It was a very motivating experience, and it also helped me to appreciate how fortunate we are here in Canada to have the standards of palliative care that we do (even though our system has its faults). It’s wonderful that these events can be held so that we can learn new approaches and discuss how death is often hidden from contemporary social view and medicalized. Being able to speak with these colleagues reminds us all that those of us who are emotionally invested in our patients are going to find greater meaning in our work and job satisfaction.

( Of course I also speak a great deal about this in my book Dying in the Land of Enchantment– not to plug my book or anything- hint, hint)

In Trondheim, they are currently getting 22 hours of daylight, so getting there made jetlag a little bit trippy for me, but what a beautiful city. This is a photo of the houses on the water- beautiful. They say that Norwegian is the easiest language for a native English speaker to pick up, as it is a Germanic language with a lot of cognates, and a relatively simple verb conjugation structure. That may be, but I cannot say I picked up any of it other than the omnipresent greeting-‘Hei Hei!’  But then again I didn’t really need to learn anything else as everyone spoke near perfect English. So if you aren’t good with languages then Norway is the place to go!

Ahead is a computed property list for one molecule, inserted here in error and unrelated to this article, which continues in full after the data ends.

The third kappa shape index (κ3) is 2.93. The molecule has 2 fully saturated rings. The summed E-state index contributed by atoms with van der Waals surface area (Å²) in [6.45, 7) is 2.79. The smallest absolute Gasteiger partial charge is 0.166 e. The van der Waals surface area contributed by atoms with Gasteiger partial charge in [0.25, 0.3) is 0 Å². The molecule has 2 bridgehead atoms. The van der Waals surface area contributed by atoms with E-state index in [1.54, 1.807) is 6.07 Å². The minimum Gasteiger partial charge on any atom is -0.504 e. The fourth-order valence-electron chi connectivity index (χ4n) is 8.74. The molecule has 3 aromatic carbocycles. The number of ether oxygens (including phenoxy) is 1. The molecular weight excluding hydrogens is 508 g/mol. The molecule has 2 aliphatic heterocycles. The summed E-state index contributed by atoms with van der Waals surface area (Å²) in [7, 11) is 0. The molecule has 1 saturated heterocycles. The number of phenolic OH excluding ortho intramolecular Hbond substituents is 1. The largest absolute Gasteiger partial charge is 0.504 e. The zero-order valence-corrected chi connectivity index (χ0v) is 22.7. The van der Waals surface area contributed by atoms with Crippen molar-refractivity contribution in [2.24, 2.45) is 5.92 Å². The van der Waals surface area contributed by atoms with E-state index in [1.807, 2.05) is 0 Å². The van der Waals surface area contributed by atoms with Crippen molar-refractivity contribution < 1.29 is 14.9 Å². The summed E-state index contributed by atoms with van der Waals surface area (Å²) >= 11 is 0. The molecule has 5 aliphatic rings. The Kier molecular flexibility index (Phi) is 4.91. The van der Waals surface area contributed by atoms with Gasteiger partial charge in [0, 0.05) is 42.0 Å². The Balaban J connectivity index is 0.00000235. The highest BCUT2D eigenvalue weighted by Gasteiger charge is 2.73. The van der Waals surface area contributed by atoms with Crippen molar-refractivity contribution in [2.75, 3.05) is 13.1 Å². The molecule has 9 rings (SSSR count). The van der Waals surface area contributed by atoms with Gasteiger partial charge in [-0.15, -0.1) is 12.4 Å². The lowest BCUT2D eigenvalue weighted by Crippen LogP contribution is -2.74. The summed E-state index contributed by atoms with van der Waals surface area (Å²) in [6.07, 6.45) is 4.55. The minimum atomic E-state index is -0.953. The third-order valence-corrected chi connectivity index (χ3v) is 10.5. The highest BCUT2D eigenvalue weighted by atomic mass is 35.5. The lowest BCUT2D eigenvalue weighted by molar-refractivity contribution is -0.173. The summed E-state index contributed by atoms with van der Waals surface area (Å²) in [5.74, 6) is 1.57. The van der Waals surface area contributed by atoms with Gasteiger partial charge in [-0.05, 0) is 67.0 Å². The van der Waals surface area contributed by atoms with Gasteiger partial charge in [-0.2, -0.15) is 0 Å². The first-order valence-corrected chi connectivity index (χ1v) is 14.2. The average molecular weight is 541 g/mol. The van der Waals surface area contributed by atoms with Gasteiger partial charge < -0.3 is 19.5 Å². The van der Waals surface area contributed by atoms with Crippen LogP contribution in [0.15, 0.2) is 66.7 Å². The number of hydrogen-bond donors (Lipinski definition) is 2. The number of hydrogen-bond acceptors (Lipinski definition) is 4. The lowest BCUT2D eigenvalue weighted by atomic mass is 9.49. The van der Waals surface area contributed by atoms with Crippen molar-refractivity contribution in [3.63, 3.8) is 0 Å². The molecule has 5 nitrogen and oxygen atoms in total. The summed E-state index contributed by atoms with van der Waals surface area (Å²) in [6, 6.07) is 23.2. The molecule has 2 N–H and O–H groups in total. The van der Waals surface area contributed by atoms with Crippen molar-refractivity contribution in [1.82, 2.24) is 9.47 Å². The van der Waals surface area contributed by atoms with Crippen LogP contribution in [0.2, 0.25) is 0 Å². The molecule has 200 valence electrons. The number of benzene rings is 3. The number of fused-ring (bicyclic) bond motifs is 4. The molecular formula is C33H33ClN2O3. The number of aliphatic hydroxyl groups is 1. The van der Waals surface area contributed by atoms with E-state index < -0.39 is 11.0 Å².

Following the conference, I returned to Oslo for a week of vacation, this time staying in a neighbourhood that Expedia described as ‘trendy bohemian’ that was incredibly cool- before heading to Gothenburg, Sweden

This photo of me is at a café on Linnegatan, one of the city’s main arteries.

It was nice to have mild temperatures to sit out in. I think it was only up to 17 Celsius during the day which is very tolerable. Far better than the scorching weather Ontario was having! It is great to be back home, but I’m looking forward to another journey soon.